real life

'Constant criticism, exclusion and public shaming. How Lorraine bullied me out of a job.'

I was 30 years old when I first experienced bullying in the workplace. I didn’t realise it immediately and it took several months for me to unravel what for the most part, felt like a bad mood swing.

When I first started working with Lorraine* I thought we got along great. I’d heard she could be a handful, but given our similarities, I figured I could handle it, she can’t be that bad surely.

After working with Lorraine for a year, I started to feel a little more down than usual. I started to feel more anxious at work and depressed in general. It wasn’t until our senior management emailed out an employee handbook with the bullying policy within, that I understood what had been going on. It all started to make sense as to why I was feeling so low, and honestly, I felt elated so have found a cause for how I was feeling – I was being bullied.

Workplace bullying can be defined as repeated malicious behaviour that undermines, intimidates or denigrates a co-worker.

The signs were gradual over time, I guess I thought nothing of them until I started writing down what I was feeling. If I could go back, I would have done this sooner, this was one of the first things I should have started doing but didn’t – documenting.

The signs for me were mostly feeling anxious around Lorraine, tip toeing around her, nervous to include her in email’s for fear of her negative comments, her constant criticism and her excluding me in general. I felt depressed coming into work and while I knew I was good at my job; I couldn’t shake the feeling that it was never good enough.

Some examples that you’re being bullied are:

  • Public shaming
  • Unfair and excessive criticism
  • Undervaluing efforts at work
  • Uninvited to meetings or events
  • Unreasonable work demands (impossible targets)
  • Passive aggressive behaviour
  • Overbearing supervision – taking micro management to new levels.

Deciding what to do about the situation wasn’t easy and so I tried a soft approach at first. I spoke with Lorraine directly. I let her know in an informal way that I didn’t need follow up emails (plural) after her initial one and that given, we sat next to each other, I would much rather her speak with me about the task. I let her know I found it hard to achieve my targets when she had the best and first pick – could I perhaps take the next big client? I felt like over the course of six months I’d tried a number of ways to self-manage the way she was treating me.

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After that, it was time to take things into my own hands, I had to talk to people about it. I sought refuge in other co-workers who had worked with her before. Depressingly, they all had similar experiences and shared condolences rather than courage to change the situation. From there the next steps were a little more serious.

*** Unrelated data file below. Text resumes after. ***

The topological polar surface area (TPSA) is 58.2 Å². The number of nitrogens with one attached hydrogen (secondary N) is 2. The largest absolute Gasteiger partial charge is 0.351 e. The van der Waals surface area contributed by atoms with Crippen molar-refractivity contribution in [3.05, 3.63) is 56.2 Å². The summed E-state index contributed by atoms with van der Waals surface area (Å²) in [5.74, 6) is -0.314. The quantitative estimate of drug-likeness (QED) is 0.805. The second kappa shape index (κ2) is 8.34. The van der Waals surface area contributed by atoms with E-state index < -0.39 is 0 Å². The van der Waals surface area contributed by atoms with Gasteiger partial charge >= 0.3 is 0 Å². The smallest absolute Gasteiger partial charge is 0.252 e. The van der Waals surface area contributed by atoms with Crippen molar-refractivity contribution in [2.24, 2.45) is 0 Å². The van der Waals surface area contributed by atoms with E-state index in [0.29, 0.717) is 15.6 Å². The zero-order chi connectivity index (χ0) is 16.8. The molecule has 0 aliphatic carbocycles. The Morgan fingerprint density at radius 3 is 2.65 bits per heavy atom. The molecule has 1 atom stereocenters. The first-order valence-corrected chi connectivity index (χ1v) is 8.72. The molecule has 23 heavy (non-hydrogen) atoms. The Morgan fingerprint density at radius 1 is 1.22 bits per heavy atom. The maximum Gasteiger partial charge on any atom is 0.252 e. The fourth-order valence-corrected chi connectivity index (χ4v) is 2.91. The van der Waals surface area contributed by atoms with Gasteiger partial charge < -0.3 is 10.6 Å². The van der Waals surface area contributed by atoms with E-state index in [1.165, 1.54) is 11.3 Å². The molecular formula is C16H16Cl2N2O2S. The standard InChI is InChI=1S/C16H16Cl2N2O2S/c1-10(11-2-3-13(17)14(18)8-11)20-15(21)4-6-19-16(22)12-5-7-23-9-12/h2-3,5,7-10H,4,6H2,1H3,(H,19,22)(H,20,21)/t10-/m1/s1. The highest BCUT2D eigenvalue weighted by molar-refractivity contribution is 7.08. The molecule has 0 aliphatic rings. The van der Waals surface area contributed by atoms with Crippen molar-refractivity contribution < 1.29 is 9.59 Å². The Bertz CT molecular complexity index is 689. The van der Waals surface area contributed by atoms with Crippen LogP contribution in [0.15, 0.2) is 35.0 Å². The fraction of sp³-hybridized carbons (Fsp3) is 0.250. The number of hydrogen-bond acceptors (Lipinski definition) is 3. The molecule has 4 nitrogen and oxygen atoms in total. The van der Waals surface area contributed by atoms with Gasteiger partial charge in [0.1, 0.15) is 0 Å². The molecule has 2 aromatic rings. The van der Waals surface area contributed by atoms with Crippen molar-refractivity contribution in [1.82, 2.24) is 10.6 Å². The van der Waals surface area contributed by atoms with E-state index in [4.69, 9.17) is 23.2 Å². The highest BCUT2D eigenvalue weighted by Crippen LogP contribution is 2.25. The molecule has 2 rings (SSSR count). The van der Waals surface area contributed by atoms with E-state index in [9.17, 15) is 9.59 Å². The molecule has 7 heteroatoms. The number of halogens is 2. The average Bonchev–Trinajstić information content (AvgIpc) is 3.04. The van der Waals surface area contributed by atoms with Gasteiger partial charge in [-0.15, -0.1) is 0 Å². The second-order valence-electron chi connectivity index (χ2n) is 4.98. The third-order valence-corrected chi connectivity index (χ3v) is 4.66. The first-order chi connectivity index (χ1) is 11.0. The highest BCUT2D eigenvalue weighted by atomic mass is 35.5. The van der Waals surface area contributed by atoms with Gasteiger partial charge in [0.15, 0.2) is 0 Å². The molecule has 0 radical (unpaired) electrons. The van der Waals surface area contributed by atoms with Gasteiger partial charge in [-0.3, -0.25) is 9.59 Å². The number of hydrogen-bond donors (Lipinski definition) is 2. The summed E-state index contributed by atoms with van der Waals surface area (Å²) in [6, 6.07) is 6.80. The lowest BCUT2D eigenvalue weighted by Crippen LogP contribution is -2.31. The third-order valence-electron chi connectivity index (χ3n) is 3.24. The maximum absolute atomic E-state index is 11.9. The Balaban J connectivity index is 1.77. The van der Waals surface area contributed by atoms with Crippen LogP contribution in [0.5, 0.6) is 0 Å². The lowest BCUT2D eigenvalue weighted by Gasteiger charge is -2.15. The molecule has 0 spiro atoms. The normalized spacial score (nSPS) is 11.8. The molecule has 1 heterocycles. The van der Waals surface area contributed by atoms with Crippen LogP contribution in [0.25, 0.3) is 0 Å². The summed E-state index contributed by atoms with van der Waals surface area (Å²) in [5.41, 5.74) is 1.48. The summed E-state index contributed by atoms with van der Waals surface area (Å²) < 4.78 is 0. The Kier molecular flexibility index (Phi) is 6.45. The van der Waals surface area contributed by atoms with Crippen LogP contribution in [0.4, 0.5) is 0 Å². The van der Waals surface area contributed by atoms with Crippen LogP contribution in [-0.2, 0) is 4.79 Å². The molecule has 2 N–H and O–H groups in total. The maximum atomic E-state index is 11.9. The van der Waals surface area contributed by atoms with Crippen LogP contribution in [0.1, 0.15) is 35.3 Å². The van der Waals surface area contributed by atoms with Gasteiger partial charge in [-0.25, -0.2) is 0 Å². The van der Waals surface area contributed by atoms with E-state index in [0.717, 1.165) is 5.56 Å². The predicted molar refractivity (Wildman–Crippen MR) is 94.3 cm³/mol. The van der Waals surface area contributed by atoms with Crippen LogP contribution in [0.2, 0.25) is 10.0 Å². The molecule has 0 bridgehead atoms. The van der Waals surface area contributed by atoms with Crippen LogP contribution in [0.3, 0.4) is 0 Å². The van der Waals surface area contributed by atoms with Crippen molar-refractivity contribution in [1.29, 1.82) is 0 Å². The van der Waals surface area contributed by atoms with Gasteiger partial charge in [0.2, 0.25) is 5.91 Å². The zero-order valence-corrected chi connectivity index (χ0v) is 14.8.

Steps to take if you feel like you’re being bullied at work:

  • Consider speaking with the person informally.
  • Document everything, track what’s going on. Know that HR or management will want a certain amount of ‘proof’ if you feel comfortable to make a formal complaint.
  • Find your company policy on bullying.
  • Seek allies. It can help to demonstrate to others when you’re visibly being bullied.
  • Speak up! Find someone in a position of senior management or HR who you can talk to about how your feeling.

For me, after a year and eight months I had decided enough was enough, it was time to leave. I knew Lorraine had enough political power within the company, that she would be protected. When work equals misery, it’s hard to handle not being the bubbly person you usually are, I felt like my personality was changing after working with her.

How to know when it’s time to leave?

  • Know your rights, if you don’t feel like the situation is being handling professionally either leave or take action by contacting the Fair Work Commission.
  • Question why you’re staying – is this your dream job? Are you aiming to be promoted to another division? Are you staying for the sake of your colleagues? Then ask: Is it enough?

The hardest part to bare was discovering that there were plenty of employees before me who had trouble working with Lorraine. They’d all left the company without saying anything to senior management for fear of ‘causing drama’ and so after they left, the same repeated behaviour would happen again and again.

After I left the company, it felt like a weight had been lifted. I literally felt like I was breathing deeply for the first time in months. I never regretted my decision and as for Lorraine, well as it turns out, she resigned two months after I left. All I can hope is that the company now has a little more positivity.

*This name has been changed.

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